(Getty Images | Focus Features)
Writer/director Derek Cianfrance
, who grabbed audiences' and critics' collective attention in 2010 with Blue Valentine
, is back with The Place Beyond the Pines
, an ambitious portrait of fathers and sons and the effect a single act of violence can have on generations. The film marks Cianfrance's second collaboration with Ryan Gosling
, who stars in Pines
as Luke Glanton, a dirt bike prodigy who turns to robbing banks to support his infant son. Glanton's story is one of three in Cianfrance's film as the narrative also follows Bradley Cooper
's hotshot rookie cop, and flash-forwards 15 years to introduce the two men's teenage sons.The Place Beyond the Pines
drew considerable attention when the first set images surfaced showing Gosling shirtless and covered in tattoos, including a dagger under his left eye. We talked to Cianfrance about those tats (Gosling's idea), how his star came to regret the face tattoo, and the film's incredible opening tracking shot, destined to be the talk of critics everywhere when the movie debuts March 29th.
The tracking shot that opens Pines is just fantastic. Can you talk about the decision to introduce Luke so gloriously, and admit that Goodfellas is your favorite movie?
Yes (laughs). My cinematographer, Sean Bobbitt, and I, when we were planning the visual style of the film, we thought the film had a very epic scope. it was epic in scale and scope and we thought the opening shot had to reflect that you know? we wanted to do, like so many of our favorite films that started with epic opening shots we needed to do that and we kind of wanted to stalk this character, just drop in on him in the middle of an action. And, yeah, it came together really beautifully. You mentioned some other movies that started off with an epic first shot, what are some other examples?
Well, Touch of Evil
; The Player
; 4 Months, 3 Weeks and 2 Days
— but every shot in that movie is an epic opening shot you know what I mean? I respond to the unbroken take because you can't manipulate there. There's a truthfulness to it. All the chase action scenes in this movie we tried to shoot that way in long unbroken takes because to me, I was more inspired by America's Wildest Police Chases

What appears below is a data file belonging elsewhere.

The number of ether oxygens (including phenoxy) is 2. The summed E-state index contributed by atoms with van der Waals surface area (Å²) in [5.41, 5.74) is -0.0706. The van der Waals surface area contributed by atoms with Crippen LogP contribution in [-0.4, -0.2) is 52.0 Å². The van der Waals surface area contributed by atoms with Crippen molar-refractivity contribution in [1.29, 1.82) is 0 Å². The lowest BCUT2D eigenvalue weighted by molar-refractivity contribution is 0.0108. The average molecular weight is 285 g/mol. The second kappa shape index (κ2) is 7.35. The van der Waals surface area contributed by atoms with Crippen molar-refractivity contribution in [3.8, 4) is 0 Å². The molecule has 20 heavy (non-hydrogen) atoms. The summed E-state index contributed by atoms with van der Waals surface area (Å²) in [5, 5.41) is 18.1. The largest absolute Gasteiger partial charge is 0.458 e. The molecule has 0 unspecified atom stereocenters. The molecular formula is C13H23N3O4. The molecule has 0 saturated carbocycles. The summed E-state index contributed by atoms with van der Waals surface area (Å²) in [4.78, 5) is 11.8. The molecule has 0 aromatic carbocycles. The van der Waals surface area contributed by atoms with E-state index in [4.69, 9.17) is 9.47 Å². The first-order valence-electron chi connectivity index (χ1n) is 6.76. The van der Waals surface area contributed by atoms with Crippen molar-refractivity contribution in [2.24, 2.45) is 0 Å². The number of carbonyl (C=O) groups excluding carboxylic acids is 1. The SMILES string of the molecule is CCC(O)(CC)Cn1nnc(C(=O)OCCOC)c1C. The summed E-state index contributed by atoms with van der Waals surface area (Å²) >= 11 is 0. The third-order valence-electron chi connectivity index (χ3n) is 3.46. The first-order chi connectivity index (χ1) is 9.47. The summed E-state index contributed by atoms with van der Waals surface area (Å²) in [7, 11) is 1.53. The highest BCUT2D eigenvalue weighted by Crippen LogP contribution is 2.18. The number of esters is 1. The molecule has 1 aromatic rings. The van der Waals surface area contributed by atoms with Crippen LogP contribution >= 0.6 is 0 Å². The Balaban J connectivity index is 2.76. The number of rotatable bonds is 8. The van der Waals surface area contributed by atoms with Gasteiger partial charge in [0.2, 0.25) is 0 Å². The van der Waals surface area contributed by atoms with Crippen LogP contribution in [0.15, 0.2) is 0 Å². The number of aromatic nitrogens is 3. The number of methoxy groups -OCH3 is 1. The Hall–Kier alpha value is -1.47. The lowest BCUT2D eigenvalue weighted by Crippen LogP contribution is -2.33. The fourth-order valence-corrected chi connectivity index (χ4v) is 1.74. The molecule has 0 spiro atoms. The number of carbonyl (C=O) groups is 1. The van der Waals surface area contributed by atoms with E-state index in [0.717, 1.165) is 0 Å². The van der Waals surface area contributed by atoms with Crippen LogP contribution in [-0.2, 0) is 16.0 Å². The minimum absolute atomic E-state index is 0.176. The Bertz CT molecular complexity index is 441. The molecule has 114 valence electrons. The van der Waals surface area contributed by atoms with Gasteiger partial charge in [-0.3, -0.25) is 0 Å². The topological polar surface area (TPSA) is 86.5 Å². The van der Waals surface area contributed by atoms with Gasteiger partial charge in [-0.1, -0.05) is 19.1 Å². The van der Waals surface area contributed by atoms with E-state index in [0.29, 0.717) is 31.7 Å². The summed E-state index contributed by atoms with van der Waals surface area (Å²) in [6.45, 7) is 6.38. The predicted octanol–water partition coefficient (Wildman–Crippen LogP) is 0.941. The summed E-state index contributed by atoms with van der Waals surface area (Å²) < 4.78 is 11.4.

. I really wasn't inspired by the movies. I wanted it to feel real and in order for it to feel real it had to be real. I've also heard you talk about creating an environment that fosters these kind of living, breathing moments for your actors. What scenes in Pines came about that way, if any?
Ryan Gosling called me eight weeks before shooting and said, "Hey D, lets have the most tattoos in movie history in this one." And I said, "Okay, you want tattoos." He said, "Yeah." He says, "And I want a face tattoo." I said, "Are you sure you want a face tattoo? That's really permanent." He says, "Yeah and it's gonna be a dagger and it's gonna be dripping blood." And I said, "Okay well that's, you know, if I was your parent, I would tell you, 'Don't get a face tattoo because you're going to regret it.'" And I said, "But you're a big boy, do whatever you want to do."
So flash-forward eight weeks later we're shooting. First day of shooting Ryan comes up to me at lunch and says, "Hey D, I think I went too far with the face tattoo. I think we should go reshoot all the stuff we just did." And I said, (shaking head) "That's what happens with the face tattoo, you regret it, and now you're stuck with it. We're not going to reshoot anything and you gotta live with it for the rest of this movie." What it created in him was this shame. He was ashamed of himself. He had a regret and walked into every scene with that regret... (continued in video)
Check out the rest of our interview with Derek Cianfrance here: